Our research focuses on characterizing the molecular interactions that drive protein folding and association, and mediate compartmentalization in biological membranes. We develop and apply new optical tools based on ultrafast two-dimensional infrared (2D IR) spectroscopy. Our current research builds upon our expertise in ultrafast optics, non-linear spectroscopy and microscopy, molecular dynamics simulations, semiclassical models of vibrational spectra, and protein biophysics.
Water Dynamics in Biocondensates
Liquid-liquid phase separation (LLPS) is a critical phenomenon in biology, wherein specific biomolecules, primarily proteins and nucleic acids, demix from the surrounding milieu to form concentrated, droplet-like assemblies known as condensates. these condensates compartmentalize cellular space without a membrane, allowing the cell to dynamically regulate biological processes, including signal transduction, RNA metabolism, and stress response. Analogous to oil and water separation, these condensates are liquid-like. The specific interactions that lead to LLPS are not well understood, and specifically the role of water and hydrogen-bonding has not been well characterized within the complex condensate phase. We use a combination of ultrafast 2D IR spectroscopy and molecular dynamics simulations to study how water behaves within the condensate phase. Specifically, we probe the changes hydrogen-bond dynamics and disrupted hydrogen bond networks in the ultracrowded environment of the condensate.
Hydrogen-bond Dynamics in Complex Environments
Intracellular environments are highly crowded and heterogeneous containing proteins, lipids, and osmolytes, which are small organic molecules. In fact, as much as 30% of intracellular water molecules are part of the inner solvation shells of these molecules and exhibit slower hydrogen-bond dynamics. While the effects of crowding are not well understood, it is known that excluded-volumes can provide a certain degree of entropic stabilization of native protein structures. Ultrafast spectroscopy has provided an atomistic description of hydrogen-bond dynamics in bulk water, however probing the heterogeneous environments remains challenging. Our group is applying the 2D IR “toolkit” towards understanding ultrafast hydrogen-bond dynamics at the protein-water interface in crowded environments.
Further reading: Xiao You, and Carlos R. Baiz “Importance of Hydrogen-bonding in Crowded Environments: A Physical Chemistry Perspective“, Journal of Physical Chemistry A (2022) [PDF]
The Chemistry of Ice
We are investigating the effect of small molecules known as “cryoprotectants” which disrupt the H-bond donor/acceptor balance and can prevent intracellular ice formation. Such compounds are routinely added to cell cultures prior to low-temperature storage. The thermodynamic effects of cryoprotectants on the proteins and membranes are not well understood. Our group is investigating the specific mechanisms by which DMSO, a common cryoprotectant, disrupts the water-water interactions, and leads to protein denaturation.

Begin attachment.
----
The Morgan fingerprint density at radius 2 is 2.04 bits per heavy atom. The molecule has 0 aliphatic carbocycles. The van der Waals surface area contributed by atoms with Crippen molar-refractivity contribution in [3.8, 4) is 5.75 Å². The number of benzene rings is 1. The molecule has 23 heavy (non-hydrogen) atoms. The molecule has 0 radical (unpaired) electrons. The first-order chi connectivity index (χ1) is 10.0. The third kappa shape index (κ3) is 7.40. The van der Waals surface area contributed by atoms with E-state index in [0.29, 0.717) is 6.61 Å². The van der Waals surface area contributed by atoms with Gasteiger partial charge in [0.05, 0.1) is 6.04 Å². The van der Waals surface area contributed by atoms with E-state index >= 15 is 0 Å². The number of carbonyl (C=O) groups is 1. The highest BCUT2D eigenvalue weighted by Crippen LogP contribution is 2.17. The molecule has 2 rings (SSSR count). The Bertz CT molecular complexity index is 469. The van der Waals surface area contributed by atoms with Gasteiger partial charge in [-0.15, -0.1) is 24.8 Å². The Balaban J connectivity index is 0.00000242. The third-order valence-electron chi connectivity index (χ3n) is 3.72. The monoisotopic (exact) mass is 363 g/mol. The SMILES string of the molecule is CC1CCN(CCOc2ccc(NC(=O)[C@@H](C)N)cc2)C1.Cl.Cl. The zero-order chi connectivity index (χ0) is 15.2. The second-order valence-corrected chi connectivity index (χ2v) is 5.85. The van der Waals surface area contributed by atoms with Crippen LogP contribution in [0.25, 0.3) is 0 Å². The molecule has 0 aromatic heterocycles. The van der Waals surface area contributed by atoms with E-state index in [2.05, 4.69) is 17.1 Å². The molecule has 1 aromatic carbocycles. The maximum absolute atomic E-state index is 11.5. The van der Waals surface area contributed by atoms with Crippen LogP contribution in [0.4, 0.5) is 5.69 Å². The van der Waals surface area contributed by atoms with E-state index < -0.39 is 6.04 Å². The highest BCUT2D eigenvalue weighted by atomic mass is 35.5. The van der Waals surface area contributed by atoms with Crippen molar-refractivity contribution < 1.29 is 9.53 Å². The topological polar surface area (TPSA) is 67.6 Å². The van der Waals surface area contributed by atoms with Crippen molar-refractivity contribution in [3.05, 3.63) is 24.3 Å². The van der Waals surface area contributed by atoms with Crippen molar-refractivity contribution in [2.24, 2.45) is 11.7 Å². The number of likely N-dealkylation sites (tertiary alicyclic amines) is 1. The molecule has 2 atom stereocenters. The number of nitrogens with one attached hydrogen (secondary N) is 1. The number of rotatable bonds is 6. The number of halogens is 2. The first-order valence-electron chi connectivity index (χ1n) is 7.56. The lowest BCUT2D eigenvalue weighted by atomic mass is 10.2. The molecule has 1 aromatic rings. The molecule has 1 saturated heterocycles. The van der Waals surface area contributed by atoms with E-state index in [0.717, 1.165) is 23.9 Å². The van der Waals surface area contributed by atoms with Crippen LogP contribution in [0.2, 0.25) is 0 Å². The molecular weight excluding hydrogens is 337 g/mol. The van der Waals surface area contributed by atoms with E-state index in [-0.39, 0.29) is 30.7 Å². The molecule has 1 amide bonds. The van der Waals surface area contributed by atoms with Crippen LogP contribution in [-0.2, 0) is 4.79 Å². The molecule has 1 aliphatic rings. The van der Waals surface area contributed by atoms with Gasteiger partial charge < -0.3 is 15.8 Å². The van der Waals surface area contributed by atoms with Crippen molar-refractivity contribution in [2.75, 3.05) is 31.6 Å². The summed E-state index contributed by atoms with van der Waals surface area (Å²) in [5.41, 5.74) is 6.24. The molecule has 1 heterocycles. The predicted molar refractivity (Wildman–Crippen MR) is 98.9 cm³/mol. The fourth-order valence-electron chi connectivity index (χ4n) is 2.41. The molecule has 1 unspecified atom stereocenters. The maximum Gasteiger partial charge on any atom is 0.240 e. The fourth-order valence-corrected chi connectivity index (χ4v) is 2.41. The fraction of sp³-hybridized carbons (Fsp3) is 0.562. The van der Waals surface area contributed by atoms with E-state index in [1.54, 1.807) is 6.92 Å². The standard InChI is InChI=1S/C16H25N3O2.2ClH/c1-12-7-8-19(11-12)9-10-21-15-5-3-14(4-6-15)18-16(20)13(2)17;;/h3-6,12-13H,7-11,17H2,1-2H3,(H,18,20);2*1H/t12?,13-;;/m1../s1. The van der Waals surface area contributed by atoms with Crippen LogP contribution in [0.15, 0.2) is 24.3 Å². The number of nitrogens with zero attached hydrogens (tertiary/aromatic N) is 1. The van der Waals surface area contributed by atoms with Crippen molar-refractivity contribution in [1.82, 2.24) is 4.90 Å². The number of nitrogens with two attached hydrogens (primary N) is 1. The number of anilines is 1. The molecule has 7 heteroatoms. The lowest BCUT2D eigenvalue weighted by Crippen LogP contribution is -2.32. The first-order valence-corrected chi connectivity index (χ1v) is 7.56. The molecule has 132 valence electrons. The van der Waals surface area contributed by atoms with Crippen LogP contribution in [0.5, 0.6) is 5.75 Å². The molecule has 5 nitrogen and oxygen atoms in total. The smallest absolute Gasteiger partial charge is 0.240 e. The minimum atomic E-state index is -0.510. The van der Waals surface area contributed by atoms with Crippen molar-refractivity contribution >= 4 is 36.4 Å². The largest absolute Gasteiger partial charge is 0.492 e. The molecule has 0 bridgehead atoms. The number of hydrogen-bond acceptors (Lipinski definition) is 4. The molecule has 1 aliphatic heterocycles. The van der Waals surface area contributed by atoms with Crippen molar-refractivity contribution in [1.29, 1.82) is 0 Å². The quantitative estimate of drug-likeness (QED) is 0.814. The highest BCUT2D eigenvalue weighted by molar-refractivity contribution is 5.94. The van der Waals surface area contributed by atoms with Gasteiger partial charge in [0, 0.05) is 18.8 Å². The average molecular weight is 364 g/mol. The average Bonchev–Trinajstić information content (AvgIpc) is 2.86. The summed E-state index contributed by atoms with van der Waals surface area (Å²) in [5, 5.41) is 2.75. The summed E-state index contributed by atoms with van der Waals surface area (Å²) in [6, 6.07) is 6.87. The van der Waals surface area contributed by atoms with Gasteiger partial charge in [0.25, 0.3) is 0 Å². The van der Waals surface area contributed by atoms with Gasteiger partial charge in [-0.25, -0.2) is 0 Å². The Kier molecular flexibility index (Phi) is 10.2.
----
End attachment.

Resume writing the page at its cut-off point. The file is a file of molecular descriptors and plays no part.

Further reading: Euihyun Lee, and Carlos R. Baiz, “How cryoprotectants work: hydrogen-bonding in low-temperature vitrified solutions“, Chemical Science (2022) [PDF]
Heterogeneous Surfactant Interfaces
Surfactants are used daily in an extremely diverse array of applications, ranging from food and cosmetics to oil recovery and organic synthesis. However, current models of these molecules are extremely reductive and little is known about how interactions between surfactants and their solution environment gives rise to well-characterized bulk behaviors. This forces researchers to use trial-and-error methods to find the compound best-suited for a given application. Furthermore, highly heterogeneous blends of detergents are commonly used in industrial applications. We combine advanced spectroscopic techniques, molecular dynamics simulations, and synthetic labeling protocols to observe the surfactant environment as a function of solution composition and detergent heterogeneity to begin to understand the connection between molecular interactions and useful properties.
Further reading: Christopher P Baryiames, Paul Garrett, and Carlos R. Baiz, “Bursting the bubble: a molecular understanding of surfactant-water interfaces“, Journal of Chemical Physics (2021) [PDF]
Peptide Folding and Membrane Translocation
Three-dimensional protein structures are the end result of a complex, multi-step folding process. Spontaneous folding depends on a subtle enthalpic and entropic balance between contact formation, desolvation, and electrostatics. Lipid membranes add an extra layer of complexity as the environment changes significantly between the hydrophilic, solvent-exposed environment of the disordered peptide and the hydrophobic, membrane-embedded folded state. The figure shows possible pathways for the coupled folding-translocation of a small peptide into a lipid membrane. Our group uses a combination of pH-jump nonequilibrium two-dimensional infrared spectroscopy, isotope labeling of the peptide backbone, and molecular dynamics simulations to map protein-membrane interactions and track the folding pathways from the initial disordered state to the final folded structure.
Further reading: Jennifer C. Flanagan, and Carlos R. Baiz, “Site-specific peptide probes detect buried water in a lipid membrane“, Biophysical Journal, 116, 9, 1692-1700 (2019).[PDF]
Biophysics of Lipid Membranes
Biological membranes are highly heterogeneous, containing thousands of lipid species and crowded by hundreds of different proteins. However, to date most biophysical studies are carried out on model bilayers containing a single lipid species. The interplay between interfacial environments, lipid-lipid interactions, local water structure and dynamics is not understood, particularly, for multi-component membranes. Our group uses 2D IR spectroscopy, isotope labels on the lipid ester carbonyls, and molecular dynamics simulations (in collaboration with Prof. Eric Senning and Prof. Ron Elber) to investigate the local water dynamics (H-bond lifetimes) in heterogeneous membranes. Our experiments are aimed at measuring how membrane composition affects interfacial water environments. Initial studies on this project have shown that ions can significantly slow down the interfacial water dynamics.
Further reading: Xiaobing Chen, Ziareena A. Al-Mualem, Carlos R. Baiz, “Lipid Landscapes: Vibrational Spectroscopy for Decoding Membrane Complexity“, Submitted (2023). [ChemRXiv]
Biological Ion-binding – Critical Minerals